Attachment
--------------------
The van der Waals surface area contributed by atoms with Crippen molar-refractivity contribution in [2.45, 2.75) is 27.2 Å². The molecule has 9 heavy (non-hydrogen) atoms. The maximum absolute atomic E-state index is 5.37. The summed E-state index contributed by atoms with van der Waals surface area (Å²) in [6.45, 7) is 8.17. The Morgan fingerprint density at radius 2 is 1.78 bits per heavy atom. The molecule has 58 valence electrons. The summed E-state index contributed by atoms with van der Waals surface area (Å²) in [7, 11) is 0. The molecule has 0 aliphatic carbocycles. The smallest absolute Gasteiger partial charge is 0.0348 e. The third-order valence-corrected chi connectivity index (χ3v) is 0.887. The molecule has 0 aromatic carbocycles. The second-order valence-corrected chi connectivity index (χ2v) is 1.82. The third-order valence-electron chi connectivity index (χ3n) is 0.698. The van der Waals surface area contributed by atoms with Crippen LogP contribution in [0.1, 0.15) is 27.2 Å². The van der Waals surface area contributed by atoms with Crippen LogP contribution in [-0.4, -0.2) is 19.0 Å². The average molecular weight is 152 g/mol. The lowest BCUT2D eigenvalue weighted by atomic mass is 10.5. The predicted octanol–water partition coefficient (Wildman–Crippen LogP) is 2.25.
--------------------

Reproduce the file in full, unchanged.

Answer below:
The van der Waals surface area contributed by atoms with Crippen molar-refractivity contribution in [2.45, 2.75) is 27.2 Å². The molecule has 9 heavy (non-hydrogen) atoms. The maximum absolute atomic E-state index is 5.37. The summed E-state index contributed by atoms with van der Waals surface area (Å²) in [6.45, 7) is 8.17. The Morgan fingerprint density at radius 2 is 1.78 bits per heavy atom. The molecule has 58 valence electrons. The summed E-state index contributed by atoms with van der Waals surface area (Å²) in [7, 11) is 0. The molecule has 0 aliphatic carbocycles. The smallest absolute Gasteiger partial charge is 0.0348 e. The third-order valence-corrected chi connectivity index (χ3v) is 0.887. The molecule has 0 aromatic carbocycles. The second-order valence-corrected chi connectivity index (χ2v) is 1.82. The third-order valence-electron chi connectivity index (χ3n) is 0.698. The van der Waals surface area contributed by atoms with Crippen LogP contribution in [0.1, 0.15) is 27.2 Å². The van der Waals surface area contributed by atoms with Crippen LogP contribution in [-0.4, -0.2) is 19.0 Å². The average molecular weight is 152 g/mol. The lowest BCUT2D eigenvalue weighted by atomic mass is 10.5. The predicted octanol–water partition coefficient (Wildman–Crippen LogP) is 2.25.